If you are interested in a consultation with the GI Cancer Genetics Program team, you can make an appointment at one of four locations:
Mass General Cancer Center main campus (Yawkey Building, Suite 10B, 55 Fruit St., Boston); call 617-724-1971
Mass General/North Shore Cancer Center (102 Endicott St., Danvers, MA); call 978-882-6370
Mass General Cancer Center at Emerson Hospital – Bethke (133 Old Road to Nine Acre Corner, Concord, MA); call 978-371-4805
Mass General Waltham (52 Second Ave., Suite 1110, Waltham, MA 02451); call 781-487-6100
Explore the Gastrointestinal Cancer Genetics Program
The Gastrointestinal Cancer Genetics Program helps to identify and provide comprehensive, coordinated medical care for families that have a hereditary colon or gastrointestinal cancer syndrome. Our program is led by Daniel C. Chung, MD, and includes specialists in both gastroenterology and genetics.
Patients with pathogenic variants in hereditary colon or gastrointestinal genes are managed comprehensively with our team of physicians and genetic counselors. We also provide risk assessment for patients interested in an evaluation for hereditary colon cancer or other gastrointestinal cancers. During the initial genetics consultation, family history is carefully reviewed. If your personal or family history suggests a possible genetic risk, we will discuss the option of genetic testing.
Should You Consider Genetic Counseling?
Our program is appropriate for any individual that has a pathogenic variant in a colon or gastrointestinal cancer predisposition gene. It may also be right for you if you have a personal or family history of one or more of the following:
Early-onset colorectal, uterine, stomach or other gastrointestinal cancers
Two or more primary colon or gastrointestinal cancers
Early-onset or multiple gastrointestinal polyps
Multiple family members with pancreatic cancer
Hereditary Gastrointestinal Cancer Diseases
The syndromes most commonly discussed with patients in our program include:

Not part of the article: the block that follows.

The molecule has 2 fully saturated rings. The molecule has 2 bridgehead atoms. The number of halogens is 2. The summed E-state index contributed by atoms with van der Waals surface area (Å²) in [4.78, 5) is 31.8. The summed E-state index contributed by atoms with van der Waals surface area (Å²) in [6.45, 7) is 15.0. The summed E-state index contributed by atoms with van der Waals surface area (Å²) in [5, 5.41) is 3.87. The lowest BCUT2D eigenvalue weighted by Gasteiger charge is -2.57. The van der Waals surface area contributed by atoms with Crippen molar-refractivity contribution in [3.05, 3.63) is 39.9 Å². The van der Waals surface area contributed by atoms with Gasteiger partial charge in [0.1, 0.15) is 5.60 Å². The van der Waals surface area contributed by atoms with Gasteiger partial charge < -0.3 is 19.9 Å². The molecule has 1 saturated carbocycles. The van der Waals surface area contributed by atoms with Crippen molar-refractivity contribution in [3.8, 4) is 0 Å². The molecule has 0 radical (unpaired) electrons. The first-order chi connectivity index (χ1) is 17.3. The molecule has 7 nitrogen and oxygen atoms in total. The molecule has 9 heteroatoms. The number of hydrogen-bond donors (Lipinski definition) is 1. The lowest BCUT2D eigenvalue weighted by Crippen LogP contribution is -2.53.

Lynch syndrome, also known as hereditary non-polyposis colorectal cancer (HNPCC) syndrome: People with Lynch syndrome are at an increased risk of colon, uterine, stomach, ovarian, small bowel and other types of cancers. The genes responsible for this syndrome are MLH1, MSH2, MSH6, PMS2 and EPCAM.
Familial adenomatous polyposis (FAP) syndrome: People with FAP have a greater risk of developing multiple colon and other gastrointestinal polyps as well as certain types of colon and other gastrointestinal cancers. The gene responsible for this syndrome is APC.
MUTYH-associated polyposis (MAP) syndrome: MAP syndrome results in an increased risk of multiple colon and other gastrointestinal polyps as well as colorectal cancer. The gene responsible for this syndrome is MUTYH.
Familial pancreatic cancer: Some families have an increased risk of developing pancreatic cancer. Depending on the other cancers in the family, genetic testing may be appropriate to help assess the risk to family members.
Colorectal cancer is the third most common cancer diagnosed in both men and women in the United States. A portion of these colon cancers are due to genetic predisposition genes. The Blum Center shares more in a recent presentation.
Contact the Mass General Cancer Center
Contact us to make an appointment or to learn more about our programs.